Instead it throws an exception "This functionality may not be available in your Photoshop Version" or something of the kind. I can use the functionality, obviously, which is why this confuses me completely.
it's a whole collection of properties that shoots out this exception:
Most of the ones which dig deep into text formatting do so. Why ?
I have come across something like this with leading in the past.
There is a default value for leading ("(Auto)") that will return an error for
Only if leading is different from "(Auto)" one gets a value.
Which makes sense, I guess; by only explicitly storing a property if it is different from some defined default one can potentially save data.
One work-around is using a try-clause.
Well in that case it would make sense, but in mine, I don't get why it throws an exception related to unavailable functionality, while the functionality is there.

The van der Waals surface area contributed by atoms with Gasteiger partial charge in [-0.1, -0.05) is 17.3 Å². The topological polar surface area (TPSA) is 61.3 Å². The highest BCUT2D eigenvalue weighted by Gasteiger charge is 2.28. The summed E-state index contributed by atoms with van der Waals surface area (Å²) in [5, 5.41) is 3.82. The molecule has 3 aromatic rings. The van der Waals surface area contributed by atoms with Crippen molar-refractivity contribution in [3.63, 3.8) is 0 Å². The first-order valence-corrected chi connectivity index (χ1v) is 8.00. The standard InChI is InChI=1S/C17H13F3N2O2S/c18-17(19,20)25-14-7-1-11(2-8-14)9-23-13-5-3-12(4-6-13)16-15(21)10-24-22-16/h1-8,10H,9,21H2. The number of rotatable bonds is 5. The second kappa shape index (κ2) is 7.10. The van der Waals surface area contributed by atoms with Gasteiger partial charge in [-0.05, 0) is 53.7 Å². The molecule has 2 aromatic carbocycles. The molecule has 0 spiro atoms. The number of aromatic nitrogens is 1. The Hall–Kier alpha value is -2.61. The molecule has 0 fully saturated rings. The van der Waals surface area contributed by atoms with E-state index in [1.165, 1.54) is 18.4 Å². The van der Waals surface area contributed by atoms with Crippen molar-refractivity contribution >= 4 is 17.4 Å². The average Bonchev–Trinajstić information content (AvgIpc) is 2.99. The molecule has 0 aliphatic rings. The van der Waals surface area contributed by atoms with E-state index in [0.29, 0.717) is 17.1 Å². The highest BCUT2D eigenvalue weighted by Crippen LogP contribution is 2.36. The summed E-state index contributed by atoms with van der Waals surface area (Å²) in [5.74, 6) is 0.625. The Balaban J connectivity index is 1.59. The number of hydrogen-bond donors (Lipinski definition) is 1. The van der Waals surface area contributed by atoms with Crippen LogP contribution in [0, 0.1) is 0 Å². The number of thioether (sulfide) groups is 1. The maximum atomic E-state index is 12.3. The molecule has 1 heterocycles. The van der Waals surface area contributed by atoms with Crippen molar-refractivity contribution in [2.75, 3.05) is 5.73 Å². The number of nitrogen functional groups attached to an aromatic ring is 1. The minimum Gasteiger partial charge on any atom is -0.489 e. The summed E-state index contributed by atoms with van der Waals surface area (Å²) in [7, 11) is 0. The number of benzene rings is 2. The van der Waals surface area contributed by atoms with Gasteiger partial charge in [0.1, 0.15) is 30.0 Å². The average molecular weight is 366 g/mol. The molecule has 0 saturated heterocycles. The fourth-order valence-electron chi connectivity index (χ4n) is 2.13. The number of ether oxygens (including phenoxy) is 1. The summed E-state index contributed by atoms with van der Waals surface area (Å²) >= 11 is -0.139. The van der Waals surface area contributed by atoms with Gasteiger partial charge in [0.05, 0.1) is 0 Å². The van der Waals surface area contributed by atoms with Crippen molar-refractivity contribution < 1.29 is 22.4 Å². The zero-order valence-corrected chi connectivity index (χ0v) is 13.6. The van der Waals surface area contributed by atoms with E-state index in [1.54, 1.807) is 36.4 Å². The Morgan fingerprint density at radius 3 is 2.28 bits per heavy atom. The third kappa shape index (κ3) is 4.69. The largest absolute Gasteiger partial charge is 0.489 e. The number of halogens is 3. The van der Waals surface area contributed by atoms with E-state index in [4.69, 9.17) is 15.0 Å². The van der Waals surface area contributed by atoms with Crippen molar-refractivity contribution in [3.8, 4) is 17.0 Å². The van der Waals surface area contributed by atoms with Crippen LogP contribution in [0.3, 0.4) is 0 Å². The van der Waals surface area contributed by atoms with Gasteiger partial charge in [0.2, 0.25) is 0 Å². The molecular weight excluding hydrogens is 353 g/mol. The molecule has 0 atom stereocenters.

I would expect it to return any type of value, even if it's null or undefined or anything basically. I have a wild guess that while debugging a script Photoshop could be launched with some parameters like -debug which would put it into a "default settings" situation, in which it does not read user-level entries from the registry but rather ones from the machine, which come when installed. That might mean it doesn't know what version it is, version being dependent on what creative-cloud stores in the pc registry at a user lever.
Of course, this is kind of like a "conspiracy" theory.